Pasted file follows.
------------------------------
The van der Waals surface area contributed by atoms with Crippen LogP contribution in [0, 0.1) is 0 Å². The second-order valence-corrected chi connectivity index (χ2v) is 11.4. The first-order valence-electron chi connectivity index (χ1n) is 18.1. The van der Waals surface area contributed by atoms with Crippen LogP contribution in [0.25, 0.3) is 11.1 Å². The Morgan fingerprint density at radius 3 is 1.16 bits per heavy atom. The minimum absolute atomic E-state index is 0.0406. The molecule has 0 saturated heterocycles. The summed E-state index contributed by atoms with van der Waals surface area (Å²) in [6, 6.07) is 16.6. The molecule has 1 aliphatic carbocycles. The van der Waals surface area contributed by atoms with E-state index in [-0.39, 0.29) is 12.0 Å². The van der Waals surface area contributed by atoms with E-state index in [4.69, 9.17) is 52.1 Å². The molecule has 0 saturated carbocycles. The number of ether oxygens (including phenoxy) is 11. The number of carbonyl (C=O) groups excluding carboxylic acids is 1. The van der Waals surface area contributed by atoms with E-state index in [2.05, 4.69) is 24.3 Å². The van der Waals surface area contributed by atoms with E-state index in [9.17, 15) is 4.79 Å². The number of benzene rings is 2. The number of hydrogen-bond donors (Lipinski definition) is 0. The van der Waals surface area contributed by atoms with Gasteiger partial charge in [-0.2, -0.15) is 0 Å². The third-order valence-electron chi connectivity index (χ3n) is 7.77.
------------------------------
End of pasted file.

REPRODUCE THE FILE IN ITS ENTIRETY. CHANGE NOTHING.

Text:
The van der Waals surface area contributed by atoms with Crippen LogP contribution in [0, 0.1) is 0 Å². The second-order valence-corrected chi connectivity index (χ2v) is 11.4. The first-order valence-electron chi connectivity index (χ1n) is 18.1. The van der Waals surface area contributed by atoms with Crippen LogP contribution in [0.25, 0.3) is 11.1 Å². The Morgan fingerprint density at radius 3 is 1.16 bits per heavy atom. The minimum absolute atomic E-state index is 0.0406. The molecule has 0 saturated heterocycles. The summed E-state index contributed by atoms with van der Waals surface area (Å²) in [6, 6.07) is 16.6. The molecule has 1 aliphatic carbocycles. The van der Waals surface area contributed by atoms with E-state index in [-0.39, 0.29) is 12.0 Å². The van der Waals surface area contributed by atoms with E-state index in [4.69, 9.17) is 52.1 Å². The molecule has 0 saturated carbocycles. The number of ether oxygens (including phenoxy) is 11. The number of carbonyl (C=O) groups excluding carboxylic acids is 1. The van der Waals surface area contributed by atoms with E-state index in [2.05, 4.69) is 24.3 Å². The van der Waals surface area contributed by atoms with E-state index in [9.17, 15) is 4.79 Å². The number of benzene rings is 2. The number of hydrogen-bond donors (Lipinski definition) is 0. The van der Waals surface area contributed by atoms with Gasteiger partial charge in [-0.2, -0.15) is 0 Å². The third-order valence-electron chi connectivity index (χ3n) is 7.77.